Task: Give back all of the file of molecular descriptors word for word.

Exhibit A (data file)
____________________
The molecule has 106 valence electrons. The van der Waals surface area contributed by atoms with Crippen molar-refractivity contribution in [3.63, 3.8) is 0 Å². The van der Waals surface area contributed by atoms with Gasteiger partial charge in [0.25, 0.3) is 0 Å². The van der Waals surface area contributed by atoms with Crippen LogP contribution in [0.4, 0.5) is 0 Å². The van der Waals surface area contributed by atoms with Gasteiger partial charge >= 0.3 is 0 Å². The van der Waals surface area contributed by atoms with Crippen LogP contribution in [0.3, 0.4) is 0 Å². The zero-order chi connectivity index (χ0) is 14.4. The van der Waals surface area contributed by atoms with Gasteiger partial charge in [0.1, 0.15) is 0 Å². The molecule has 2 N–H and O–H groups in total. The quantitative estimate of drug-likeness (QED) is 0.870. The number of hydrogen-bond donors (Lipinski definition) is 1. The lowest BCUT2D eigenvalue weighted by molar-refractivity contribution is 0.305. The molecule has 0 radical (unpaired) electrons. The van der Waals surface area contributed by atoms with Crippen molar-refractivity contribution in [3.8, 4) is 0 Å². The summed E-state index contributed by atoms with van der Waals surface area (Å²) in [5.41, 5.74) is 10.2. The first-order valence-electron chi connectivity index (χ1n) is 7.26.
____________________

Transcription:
The molecule has 106 valence electrons. The van der Waals surface area contributed by atoms with Crippen molar-refractivity contribution in [3.63, 3.8) is 0 Å². The van der Waals surface area contributed by atoms with Gasteiger partial charge in [0.25, 0.3) is 0 Å². The van der Waals surface area contributed by atoms with Crippen LogP contribution in [0.4, 0.5) is 0 Å². The van der Waals surface area contributed by atoms with Gasteiger partial charge >= 0.3 is 0 Å². The van der Waals surface area contributed by atoms with Crippen LogP contribution in [0.3, 0.4) is 0 Å². The zero-order chi connectivity index (χ0) is 14.4. The van der Waals surface area contributed by atoms with Gasteiger partial charge in [0.1, 0.15) is 0 Å². The molecule has 2 N–H and O–H groups in total. The quantitative estimate of drug-likeness (QED) is 0.870. The number of hydrogen-bond donors (Lipinski definition) is 1. The lowest BCUT2D eigenvalue weighted by molar-refractivity contribution is 0.305. The molecule has 0 radical (unpaired) electrons. The van der Waals surface area contributed by atoms with Crippen molar-refractivity contribution in [3.8, 4) is 0 Å². The summed E-state index contributed by atoms with van der Waals surface area (Å²) in [5.41, 5.74) is 10.2. The first-order valence-electron chi connectivity index (χ1n) is 7.26.